When people come to me to have their wills prepared, a lot of people want to know who they should appoint as Executor, Trustee, and Guardian. While this is a very personal question, and not a legal one, I offer you the following guidelines and question to ask yourself before making these important questions. These guidelines are based upon years of guiding people through this process and seeing how things shake out at the end.
First, an explanation of the difference. An Executor is the person who is in charge of the whole shebang. The person who will bring your will to probate court, make sure all your debts and bills are paid, and make sure your wishes are carried out. The Trustee is the person in charge of handling the money for someone who is either too young to or incapable of handling money for some reason. The Guardian is the person in charge of your children until they reach the age of majority – the stand in parent.
The Executor should be someone you feel comfortable with, someone who knows you and has a sense of your finances and belongings already so that it isn’t hard to track everything down, and who is trustworthy. That last one is tricky. Most people end up appointing their spouse as Executor, and more often than not this is a good idea, as the spouse is the main inheritor, and therefore should be in charge of what he or she gets. It is when someone is not married, or if their spouse is, for example, suffering from dementia, that the problems come.
Most people assume that one of their children should be the Executor, and sometimes have a hard time choosing between children. Some feel it should be the oldest. Some feel their children should share in the responsibility. This is tricky. There is no right or wrong answer, but it depends on a number of factors: where the children live (local is better and easier); how well they get alone; and how good they are at accounting. Sometimes appointing one child can cause strife between them: sometimes appointing them as joint Executors can make things logistically difficult. Consider appointing someone that isn’t your child. Is your best friend good with money? Is the accountant that you’ve been working with for twenty years willing to do it? Maybe you just want the County Administrator to do it. Being Executor can be difficult and annoying – sometimes farming it out to someone who is good at such things and who doesn’t have a stake in the matter can smooth things over amongst your heirs.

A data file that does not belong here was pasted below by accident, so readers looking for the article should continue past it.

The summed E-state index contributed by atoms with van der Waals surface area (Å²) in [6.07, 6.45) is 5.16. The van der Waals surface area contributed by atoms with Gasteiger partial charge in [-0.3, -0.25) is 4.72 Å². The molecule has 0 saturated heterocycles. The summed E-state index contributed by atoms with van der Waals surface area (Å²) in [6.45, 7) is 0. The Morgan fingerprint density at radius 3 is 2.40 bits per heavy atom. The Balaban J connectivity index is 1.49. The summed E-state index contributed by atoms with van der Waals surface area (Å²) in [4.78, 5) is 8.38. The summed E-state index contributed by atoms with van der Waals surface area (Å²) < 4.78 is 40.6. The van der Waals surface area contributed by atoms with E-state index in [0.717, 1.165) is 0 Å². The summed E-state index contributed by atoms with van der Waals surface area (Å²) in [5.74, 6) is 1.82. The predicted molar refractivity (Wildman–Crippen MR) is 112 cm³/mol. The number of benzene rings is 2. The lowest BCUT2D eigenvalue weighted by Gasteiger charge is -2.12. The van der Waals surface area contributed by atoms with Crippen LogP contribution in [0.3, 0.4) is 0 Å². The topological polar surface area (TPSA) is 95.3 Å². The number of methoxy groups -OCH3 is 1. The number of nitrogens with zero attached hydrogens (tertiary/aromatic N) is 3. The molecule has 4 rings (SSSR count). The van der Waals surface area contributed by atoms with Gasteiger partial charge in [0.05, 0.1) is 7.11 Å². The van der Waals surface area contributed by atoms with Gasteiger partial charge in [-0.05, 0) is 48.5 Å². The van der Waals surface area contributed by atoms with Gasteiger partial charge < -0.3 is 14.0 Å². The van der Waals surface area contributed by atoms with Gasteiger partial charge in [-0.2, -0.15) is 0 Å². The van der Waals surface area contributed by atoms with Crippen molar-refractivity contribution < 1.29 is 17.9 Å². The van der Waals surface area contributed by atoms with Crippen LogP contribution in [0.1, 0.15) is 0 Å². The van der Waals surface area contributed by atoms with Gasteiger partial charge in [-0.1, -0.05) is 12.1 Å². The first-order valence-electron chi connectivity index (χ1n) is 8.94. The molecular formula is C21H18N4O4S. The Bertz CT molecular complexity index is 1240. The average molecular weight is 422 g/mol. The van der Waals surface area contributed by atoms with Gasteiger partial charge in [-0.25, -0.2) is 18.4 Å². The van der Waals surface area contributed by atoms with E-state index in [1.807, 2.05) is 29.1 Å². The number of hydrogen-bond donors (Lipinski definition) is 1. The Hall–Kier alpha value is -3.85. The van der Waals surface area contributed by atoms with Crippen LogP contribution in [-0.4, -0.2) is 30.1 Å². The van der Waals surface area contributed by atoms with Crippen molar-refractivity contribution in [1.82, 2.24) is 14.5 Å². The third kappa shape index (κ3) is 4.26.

The Guardian of your minor children is the thing that gives people the most stress. And understandably so – worrying about your children if something were to happen to you is a major pastime for most parents. Sometimes Mom and Dad will argue about their siblings – inlaws can make for complicated relationships. Or sometimes there isn’t a suitable relative – this one is too old, this one lives too far away, that one doesn’t share our religious beliefs, that one is living with a convicted felon. Consider non-relatives. Consider this: if your children were to get a call at school saying that something had happened to both of their parents, which adults would your children want to comfort them? It might very well be a close friend or neighbor or the parents of one of their friends. What you put in a will is only a suggestion, anyway. The Court has the final say in who is the Guardian. Way more often than not they will go with your suggestion but, if in the interim time between when you wrote your will and the time that you pass things have changed, the Court can make a different appointment rather than the one you suggested in your will.
The Trustee is the person in charge of your children’s money. It is most convenient for that person to be the same person as the Guardian, since they would have easy access to the money to use for your children. If your children needed to pay for sports, or camp, or clothing, they need access to that money. However, sometimes the person who is best with children might not be the best with money. You may think that someone else would do better at managing the money. And that’s ok. It doesn’t have to be the same person. Alternatively, you could put a cap on it – any expenditure over $X has to be signed off on by a third party.
These are complicated questions with no easy answers. As always, consult with an attorney you trust so that you can understand the ramifications of the decisions you make.
Nothing in this article should be construed as legal advice. It is being offered for informational purposes. No attorney can give you advice without hearing the details of your personal situation.